There were two other quick concepts from Rik's talk that I wanted to make note of:
- HARKing - HARK stands for Hypothesising After Results Known - it's a phenomenon whereby people who have set a hypothesis which has turned out to be incorrect convince themselves (after the fact) that actually, the hypothesis they really wanted to check is the one that the experimental results data supports. It's a term I hadn't heard before, but I can absolutely think of examples where I've seen this happen. Great to know there's a proper term for it!
- Design like you're right, test like you're wrong - This is the principle that we should always go into solution design with an optimistic mindset, but once we are at the stage of testing our results, we should flip that mindset around, and work hard to prove ourselves wrong. This is the best way to ensure that we're not unconsciously glazing over any issues - which, if we're honest, are only ever going to come back and bite us at some point in the future if we don't take account of them. Who do we want to find these errors - the development/product team.... or users... or our key stakeholders... or the press...? I know which I'd prefer.
Great little concepts to be aware of and to track in my own work.
Director of Product Design at Facebook
Ryan's talk was at a much higher level than some of the other sessions throughout the day at Mind the Product. It was good to get a bit of a feel for how Product teams operate in mega-scale businesses like Facebook though.
I'd say the main thing that stood out for me from Ryan's talk was the human side of both product design and development. From his own experience of joining Facebook's News Feed product team just two months before the 2016 US election ("what could possibly go wrong?") to that of his co-workers and staff members - Ryan said he can tell when Facebook is getting some negative press as there are fewer people in the office wearing branded gear, presumably to avoid awkward conversations with strangers (or acquaintances, or loved ones).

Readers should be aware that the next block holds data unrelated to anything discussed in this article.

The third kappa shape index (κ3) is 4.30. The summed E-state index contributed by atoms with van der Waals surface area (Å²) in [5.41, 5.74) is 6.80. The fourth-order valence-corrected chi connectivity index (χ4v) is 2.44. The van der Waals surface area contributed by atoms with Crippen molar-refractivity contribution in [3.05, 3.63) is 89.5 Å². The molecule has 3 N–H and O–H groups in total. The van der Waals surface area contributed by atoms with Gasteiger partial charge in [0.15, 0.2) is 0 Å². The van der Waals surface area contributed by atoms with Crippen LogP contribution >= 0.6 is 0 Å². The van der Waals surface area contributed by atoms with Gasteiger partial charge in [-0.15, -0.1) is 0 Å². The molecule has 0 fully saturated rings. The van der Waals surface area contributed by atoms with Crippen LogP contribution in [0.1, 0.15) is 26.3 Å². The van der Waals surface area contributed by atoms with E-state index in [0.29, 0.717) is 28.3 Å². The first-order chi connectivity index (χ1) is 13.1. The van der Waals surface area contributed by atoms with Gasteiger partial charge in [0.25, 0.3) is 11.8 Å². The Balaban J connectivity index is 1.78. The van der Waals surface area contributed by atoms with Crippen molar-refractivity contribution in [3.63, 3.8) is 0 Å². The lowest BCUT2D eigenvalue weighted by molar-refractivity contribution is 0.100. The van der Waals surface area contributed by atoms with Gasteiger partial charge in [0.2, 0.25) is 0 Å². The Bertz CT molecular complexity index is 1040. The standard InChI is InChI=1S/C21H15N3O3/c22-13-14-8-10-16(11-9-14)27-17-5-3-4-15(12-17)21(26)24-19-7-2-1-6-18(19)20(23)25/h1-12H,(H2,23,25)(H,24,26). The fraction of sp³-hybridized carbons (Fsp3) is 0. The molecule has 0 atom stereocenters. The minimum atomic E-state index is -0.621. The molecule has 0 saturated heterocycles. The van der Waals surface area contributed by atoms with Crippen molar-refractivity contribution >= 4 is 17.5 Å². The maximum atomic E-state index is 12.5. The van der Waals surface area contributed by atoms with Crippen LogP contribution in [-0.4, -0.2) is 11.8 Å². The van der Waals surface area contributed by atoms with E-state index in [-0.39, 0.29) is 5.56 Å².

I think there's a temptation, especially when considering tech giants like Facebook, to forget that everything that we see ultimately boils down to someone's day job. And, as much as it can be easy to sometimes paint certain products or teams as 'the bad guys', the reality is that most people are just going to work and trying to do a the best job they can. No-one is setting out to be the bad guy.
The thing that trips all of this up can probably be summed up by something that Ryan said:
"Building consequential things tends to have consequences" - Ryan Freitas
None of us can argue that Facebook (and its News Feed) are inconsequential elements of the digital landscape. And this of course means that the people who maintain, curate and develop these products are always going to be open to more scrutiny, more voices, and more chances to get something wrong.
I liked the fact that Ryan acknowledged that this scrutiny really is required - that without it, sometimes companies would not spot, or give enough weight to the potential issues with their products. #
I also liked that, as a leader, Ryan sees it as part of his job to be personally resilient, in order that he can be the buffer that his team needs. I have the feeling that, given his role, he must have particularly tough skin.